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PANNELL, Presiding Judge.
Forgery. Bryan Superior Court. Before Judge Harvey.
Appellant was indicted and tried on five counts of forgery in the first degree. The court directed a verdict of acquittal as to one count, and defendant was convicted on the remaining four counts. He appeals the conviction and sentence.
1. Appellant having failed to argue his enumerated errors complaining of the denial of new trial on the general grounds, or to support them with citation of authority, they are considered abandoned. See Ezzard v. State, 229 Ga. 465 (192 SE2d 374).
2. Appellant urges error in the denial of his pre-trial motion to suppress the in-court identification of appellant by four witnesses. He argues that a pre-trial photographic identification procedure was so impermissibly suggestive as to give rise to a substantial likelihood of irreparable misidentification; and that accordingly, the conviction, being based on an eyewitness identification at trial, must be set aside. See Simmons v. United States, 390 U. S. 377 (88 SC 967, 19 LE2d 1247); Baier v. State, 124 Ga. App. 334 (183 SE2d 622).
We have examined the six photographs exhibited to the witness-victims and find that they are not "impermissibly suggestive." In addition, there was no evidence that the investigators in any way suggested which person was under suspicion. Accordingly, the court did not err in overruling defendant's motion to suppress.
3. Error is alleged in the court's refusal to direct a verdict of acquittal as to Count 5 of the indictment. Appellant contends that he was never properly identified at trial as having any relationship with the crime of forgery in this particular instance. The state's witness testified that the defendant and another man came into her store on August 23, 1974. One of the two men picked up a six-pack of beer and took it to the other man, who cashed the forged check and paid for the beer out of the money received. The check was drawn on Marcam Products, Inc. Defendant had been positively identified as being the person who had cashed forged checks drawn on the same company in three other transactions on the same day, August 23, 1974. Further, appellant was working for Marcam Products and had access to the checkbook from which the blank checks were taken. Considering all of the evidence as a whole, the jury would have been authorized to find beyond a reasonable doubt that defendant was guilty of forgery as alleged in Count 5. Therefore, the court did not err in failing to direct a verdict of acquittal on Count 5 of the indictment.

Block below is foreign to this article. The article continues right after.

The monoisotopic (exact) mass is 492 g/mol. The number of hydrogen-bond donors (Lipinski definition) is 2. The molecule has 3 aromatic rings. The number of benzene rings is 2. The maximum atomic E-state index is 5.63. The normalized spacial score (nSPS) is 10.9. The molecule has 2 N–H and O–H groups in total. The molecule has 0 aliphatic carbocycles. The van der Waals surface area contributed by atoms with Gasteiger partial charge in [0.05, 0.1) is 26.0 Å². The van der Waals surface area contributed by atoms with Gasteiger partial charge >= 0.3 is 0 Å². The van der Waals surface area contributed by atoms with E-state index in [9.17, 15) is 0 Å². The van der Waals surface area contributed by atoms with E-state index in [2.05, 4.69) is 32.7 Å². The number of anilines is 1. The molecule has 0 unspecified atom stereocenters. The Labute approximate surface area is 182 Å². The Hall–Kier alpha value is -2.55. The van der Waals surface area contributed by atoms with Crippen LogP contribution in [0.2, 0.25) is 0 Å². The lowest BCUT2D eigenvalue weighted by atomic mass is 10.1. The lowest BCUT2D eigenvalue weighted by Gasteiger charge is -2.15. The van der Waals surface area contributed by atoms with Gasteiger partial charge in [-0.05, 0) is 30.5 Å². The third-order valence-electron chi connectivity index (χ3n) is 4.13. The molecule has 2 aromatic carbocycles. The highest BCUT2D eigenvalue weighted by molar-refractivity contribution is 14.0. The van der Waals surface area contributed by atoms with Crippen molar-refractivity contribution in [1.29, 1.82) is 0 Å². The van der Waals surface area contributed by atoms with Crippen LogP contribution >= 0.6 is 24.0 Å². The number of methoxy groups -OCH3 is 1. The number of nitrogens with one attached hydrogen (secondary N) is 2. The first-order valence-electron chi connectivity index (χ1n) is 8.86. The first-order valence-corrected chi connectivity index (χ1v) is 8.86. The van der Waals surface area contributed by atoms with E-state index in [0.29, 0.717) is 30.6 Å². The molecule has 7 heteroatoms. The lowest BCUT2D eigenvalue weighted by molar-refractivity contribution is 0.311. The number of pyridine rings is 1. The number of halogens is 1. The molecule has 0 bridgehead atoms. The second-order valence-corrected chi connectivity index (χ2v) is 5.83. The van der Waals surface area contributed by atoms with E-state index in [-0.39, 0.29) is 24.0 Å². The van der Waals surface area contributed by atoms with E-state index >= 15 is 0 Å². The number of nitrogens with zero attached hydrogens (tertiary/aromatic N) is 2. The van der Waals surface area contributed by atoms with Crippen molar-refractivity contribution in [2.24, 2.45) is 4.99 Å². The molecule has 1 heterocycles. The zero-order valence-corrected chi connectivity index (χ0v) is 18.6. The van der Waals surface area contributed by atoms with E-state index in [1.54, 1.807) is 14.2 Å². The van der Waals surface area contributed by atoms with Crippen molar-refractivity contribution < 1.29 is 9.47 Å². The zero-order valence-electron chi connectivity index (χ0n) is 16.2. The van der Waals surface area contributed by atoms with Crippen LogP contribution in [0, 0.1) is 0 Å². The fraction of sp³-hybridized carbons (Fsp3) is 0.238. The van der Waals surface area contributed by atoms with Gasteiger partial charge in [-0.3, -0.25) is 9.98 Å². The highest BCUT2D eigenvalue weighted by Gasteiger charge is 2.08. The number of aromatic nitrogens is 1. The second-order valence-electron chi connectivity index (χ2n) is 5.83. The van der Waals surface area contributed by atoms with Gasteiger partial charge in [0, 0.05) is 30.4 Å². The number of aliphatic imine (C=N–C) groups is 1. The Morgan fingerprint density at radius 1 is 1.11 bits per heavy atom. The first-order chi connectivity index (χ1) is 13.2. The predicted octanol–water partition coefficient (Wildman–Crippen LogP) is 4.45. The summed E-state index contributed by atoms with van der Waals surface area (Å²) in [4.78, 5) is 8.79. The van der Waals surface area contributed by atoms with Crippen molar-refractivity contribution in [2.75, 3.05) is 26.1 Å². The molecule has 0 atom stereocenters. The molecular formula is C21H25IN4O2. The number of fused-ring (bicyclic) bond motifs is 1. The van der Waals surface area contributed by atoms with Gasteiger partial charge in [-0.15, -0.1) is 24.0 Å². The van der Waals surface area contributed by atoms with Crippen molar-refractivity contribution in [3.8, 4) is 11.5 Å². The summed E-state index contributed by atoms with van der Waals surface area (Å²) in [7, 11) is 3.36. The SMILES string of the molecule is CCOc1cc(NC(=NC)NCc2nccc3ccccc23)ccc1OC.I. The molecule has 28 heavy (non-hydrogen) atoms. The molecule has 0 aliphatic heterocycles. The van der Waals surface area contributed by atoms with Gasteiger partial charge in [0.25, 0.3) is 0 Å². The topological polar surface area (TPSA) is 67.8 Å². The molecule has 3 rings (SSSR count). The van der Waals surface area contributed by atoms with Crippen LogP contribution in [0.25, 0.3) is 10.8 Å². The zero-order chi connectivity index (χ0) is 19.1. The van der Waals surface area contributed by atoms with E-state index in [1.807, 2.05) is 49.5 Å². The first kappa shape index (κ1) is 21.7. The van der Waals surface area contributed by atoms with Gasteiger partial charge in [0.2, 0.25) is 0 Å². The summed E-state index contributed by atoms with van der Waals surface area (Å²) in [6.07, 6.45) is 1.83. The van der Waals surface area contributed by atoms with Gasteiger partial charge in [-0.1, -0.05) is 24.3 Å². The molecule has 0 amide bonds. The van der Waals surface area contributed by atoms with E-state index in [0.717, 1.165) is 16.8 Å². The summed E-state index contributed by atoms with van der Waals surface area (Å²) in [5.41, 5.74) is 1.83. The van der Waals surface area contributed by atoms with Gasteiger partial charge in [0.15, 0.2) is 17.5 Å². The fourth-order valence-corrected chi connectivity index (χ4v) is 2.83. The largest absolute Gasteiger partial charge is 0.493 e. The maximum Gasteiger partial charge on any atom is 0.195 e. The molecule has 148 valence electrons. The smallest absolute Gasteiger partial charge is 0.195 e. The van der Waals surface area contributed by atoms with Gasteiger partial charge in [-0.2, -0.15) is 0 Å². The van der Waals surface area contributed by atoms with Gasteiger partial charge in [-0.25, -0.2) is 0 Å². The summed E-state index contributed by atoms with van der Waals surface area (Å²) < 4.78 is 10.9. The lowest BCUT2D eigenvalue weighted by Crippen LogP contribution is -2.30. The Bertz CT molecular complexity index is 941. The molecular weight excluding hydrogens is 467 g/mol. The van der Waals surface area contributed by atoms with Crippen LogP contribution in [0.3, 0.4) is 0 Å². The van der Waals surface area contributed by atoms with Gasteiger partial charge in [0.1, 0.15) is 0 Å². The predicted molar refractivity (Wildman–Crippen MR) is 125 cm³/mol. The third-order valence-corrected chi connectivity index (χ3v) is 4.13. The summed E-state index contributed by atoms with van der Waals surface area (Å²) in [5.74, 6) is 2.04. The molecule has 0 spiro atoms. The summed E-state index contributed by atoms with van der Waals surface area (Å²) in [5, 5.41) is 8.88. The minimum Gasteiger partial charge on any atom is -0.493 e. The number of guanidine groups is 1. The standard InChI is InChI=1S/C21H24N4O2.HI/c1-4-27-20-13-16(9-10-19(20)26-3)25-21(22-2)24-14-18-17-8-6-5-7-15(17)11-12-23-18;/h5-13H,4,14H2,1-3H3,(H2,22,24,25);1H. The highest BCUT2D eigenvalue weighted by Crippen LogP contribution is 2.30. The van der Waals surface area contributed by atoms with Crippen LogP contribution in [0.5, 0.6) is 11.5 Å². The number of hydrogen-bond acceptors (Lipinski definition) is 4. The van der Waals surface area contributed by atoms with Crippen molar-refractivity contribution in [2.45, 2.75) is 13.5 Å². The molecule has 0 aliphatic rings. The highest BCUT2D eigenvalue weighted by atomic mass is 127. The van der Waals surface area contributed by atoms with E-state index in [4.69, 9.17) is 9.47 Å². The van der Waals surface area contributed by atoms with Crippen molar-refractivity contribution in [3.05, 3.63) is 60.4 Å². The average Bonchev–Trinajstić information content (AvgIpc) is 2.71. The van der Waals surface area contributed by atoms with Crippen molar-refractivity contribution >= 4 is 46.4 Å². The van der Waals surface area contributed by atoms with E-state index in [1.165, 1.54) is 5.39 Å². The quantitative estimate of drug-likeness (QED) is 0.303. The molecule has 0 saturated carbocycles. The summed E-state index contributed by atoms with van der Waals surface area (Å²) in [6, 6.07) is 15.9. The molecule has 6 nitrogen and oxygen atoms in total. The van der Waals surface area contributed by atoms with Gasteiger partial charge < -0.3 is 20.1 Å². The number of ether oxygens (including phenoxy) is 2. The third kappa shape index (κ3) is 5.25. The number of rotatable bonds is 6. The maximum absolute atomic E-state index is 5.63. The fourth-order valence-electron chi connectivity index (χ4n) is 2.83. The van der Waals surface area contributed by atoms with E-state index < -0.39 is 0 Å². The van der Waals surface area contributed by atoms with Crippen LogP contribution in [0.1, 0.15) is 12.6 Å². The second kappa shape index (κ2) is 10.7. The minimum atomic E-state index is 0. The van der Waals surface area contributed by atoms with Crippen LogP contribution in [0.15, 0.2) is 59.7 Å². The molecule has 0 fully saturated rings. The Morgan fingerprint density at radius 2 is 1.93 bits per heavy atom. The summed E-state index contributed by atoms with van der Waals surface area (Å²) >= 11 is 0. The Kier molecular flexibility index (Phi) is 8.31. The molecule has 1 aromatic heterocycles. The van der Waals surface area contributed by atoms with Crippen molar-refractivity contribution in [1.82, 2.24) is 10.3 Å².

4. The prosecutor asked one witness why he was so careful in requiring approval of all checks from strangers. Defense counsel objected to the question as being irrelevant. The court overruled the objection, and the witness answered that in the past strangers had cashed forged and stolen checks. If this was error, it was harmless.
5. Appellant enumerates error in the trial court's failure to charge the jury that they might recommend that defendant be punished for a misdemeanor. Under our prior bifurcated procedure in which the jury fixed the sentence, it was held to be error to fail to charge Code 26-3101 (a). See McRoy v. State, 131 Ga. App. 307, 309 (205 SE2d 445). Code 26-3101 (a) provides: "When a defendant is found guilty of a felony punishable by imprisonment for a maximum term of 10 years or less, the jury that determines the sentence may recommend that the defendant be punished as for a misdemeanor. The judge may, in his discretion, follow the recommendation of the jury." (Emphasis supplied.) Forgery in the first degree is a felony punishable by imprisonment for a maximum term of ten years. Code 26-1701 (b).
Code 27-2503 was in effect at the time of appellant's trial. It provides that the judge will impose punishment in all cases except those in which the death penalty might be imposed. Since the present case involved a non-capital offense, the jury was to determine defendant's guilt or innocence; the judge would determine the sentence. Code 26-3101 (a) provides that the jury that determines the sentence may recommend misdemeanor punishment. Since the jury could not determine the sentence in the present case, Code 26-3101 (a) was not applicable. Accordingly, there was no error in the trial court's failure to charge the jury that they might recommend the misdemeanor punishment.
John W. Underwood, District Attorney, for appellee.
Thomas J. Ratcliffe, Jr., Gary A. Sinrich, for appellant.
Friday May 22 10:55 EDT

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